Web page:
There are now 12 confirmed cases of the new Omicron subvariant XBB.1.5, nicknamed ‘Kraken’, in B.C.
But several health officials admit that number’s likely much higher, as the strain continues to become dominant in the United States.
It comes as the rates for fourth boosters, with the bivalent vaccine that specifically protects against Omicron subvariants, remain dramatically low in most age groups in B.C.
Only about half (54%) of some of the most vulnerable, those 60 to 69, have their booster. Just 27 per cent of those 40 to 49 have it, and 18 to 29-year-olds, who had among the highest rates for first shots, are sitting at just 13 per cent for fourth boosters. The numbers for all age groups are slightly better in Island Health.
“There are in B.C. about a million people who have received two doses against COVID-19 in the 2021 and 2022 years but haven’t received their booster dose, and I encourage them to get it,” said Health Minister Adrian Dix Friday.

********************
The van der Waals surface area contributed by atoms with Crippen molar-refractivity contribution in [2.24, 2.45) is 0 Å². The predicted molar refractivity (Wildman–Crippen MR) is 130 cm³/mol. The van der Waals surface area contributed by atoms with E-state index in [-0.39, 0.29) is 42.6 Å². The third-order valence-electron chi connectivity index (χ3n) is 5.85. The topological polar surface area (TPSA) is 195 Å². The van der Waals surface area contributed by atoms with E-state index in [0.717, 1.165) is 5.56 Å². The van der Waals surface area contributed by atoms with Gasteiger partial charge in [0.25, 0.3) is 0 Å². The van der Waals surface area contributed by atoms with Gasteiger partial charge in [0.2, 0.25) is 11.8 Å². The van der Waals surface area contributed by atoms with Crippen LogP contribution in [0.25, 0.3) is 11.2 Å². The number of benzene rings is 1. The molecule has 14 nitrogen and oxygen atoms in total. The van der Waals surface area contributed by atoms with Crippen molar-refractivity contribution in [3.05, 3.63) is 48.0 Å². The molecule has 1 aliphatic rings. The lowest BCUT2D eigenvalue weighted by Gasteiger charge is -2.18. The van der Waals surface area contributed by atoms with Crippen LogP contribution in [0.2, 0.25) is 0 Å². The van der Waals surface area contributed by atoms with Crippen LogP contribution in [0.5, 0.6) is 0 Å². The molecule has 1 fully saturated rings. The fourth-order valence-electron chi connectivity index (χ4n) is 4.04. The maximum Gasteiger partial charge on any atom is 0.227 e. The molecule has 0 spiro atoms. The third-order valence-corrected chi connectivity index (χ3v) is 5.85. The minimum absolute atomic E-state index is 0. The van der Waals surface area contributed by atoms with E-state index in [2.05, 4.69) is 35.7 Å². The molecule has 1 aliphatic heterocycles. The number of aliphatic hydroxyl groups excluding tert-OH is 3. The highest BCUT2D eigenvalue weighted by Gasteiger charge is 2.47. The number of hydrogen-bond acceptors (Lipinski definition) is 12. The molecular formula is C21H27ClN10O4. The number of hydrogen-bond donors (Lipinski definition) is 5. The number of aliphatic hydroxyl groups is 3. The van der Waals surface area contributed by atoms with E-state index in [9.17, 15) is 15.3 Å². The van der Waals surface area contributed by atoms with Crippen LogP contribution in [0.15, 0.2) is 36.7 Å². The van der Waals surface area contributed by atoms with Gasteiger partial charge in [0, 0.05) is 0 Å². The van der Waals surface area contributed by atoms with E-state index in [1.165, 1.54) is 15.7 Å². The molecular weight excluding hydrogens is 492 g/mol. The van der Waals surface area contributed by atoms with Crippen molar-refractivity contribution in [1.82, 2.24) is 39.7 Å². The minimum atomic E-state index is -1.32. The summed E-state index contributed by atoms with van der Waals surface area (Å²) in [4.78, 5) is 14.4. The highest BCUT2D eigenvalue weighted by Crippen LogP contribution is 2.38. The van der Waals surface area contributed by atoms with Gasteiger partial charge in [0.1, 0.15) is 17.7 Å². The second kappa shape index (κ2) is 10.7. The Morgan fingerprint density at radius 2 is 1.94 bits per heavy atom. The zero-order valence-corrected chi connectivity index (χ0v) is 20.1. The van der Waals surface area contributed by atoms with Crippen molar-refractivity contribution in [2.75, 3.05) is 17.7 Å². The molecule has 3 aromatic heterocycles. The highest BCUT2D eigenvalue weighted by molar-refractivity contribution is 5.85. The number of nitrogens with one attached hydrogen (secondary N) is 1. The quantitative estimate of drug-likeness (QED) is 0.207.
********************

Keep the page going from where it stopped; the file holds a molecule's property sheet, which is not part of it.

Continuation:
Dix admits more can be done to raise the vaccination rates and one family doctor who belongs to the group Protect our Province BC says that’s exactly what public health officials should be doing.
“I think the problem is if the messaging coming from public health is that the pandemic is over, COVID is mild, it’s just a cold, everything is fine, then it’s not going to give people a lot of impetus to want to get out there and get vaccinated,” said Dr. Karina Zeidler.
Zeidler also says the current system for registering and booking appointments and actually getting vaccinated is onerous and could be streamlined.
“You need to make it easy for people to drop in clinics, go to people’s workplaces, go to the schools.”
As ‘Kraken’ becomes the most transmissible COVID-19 variant yet, officials say to prevent serious illness and keep our hospitals from being overwhelmed, vaccination with the bivalent booster is critical.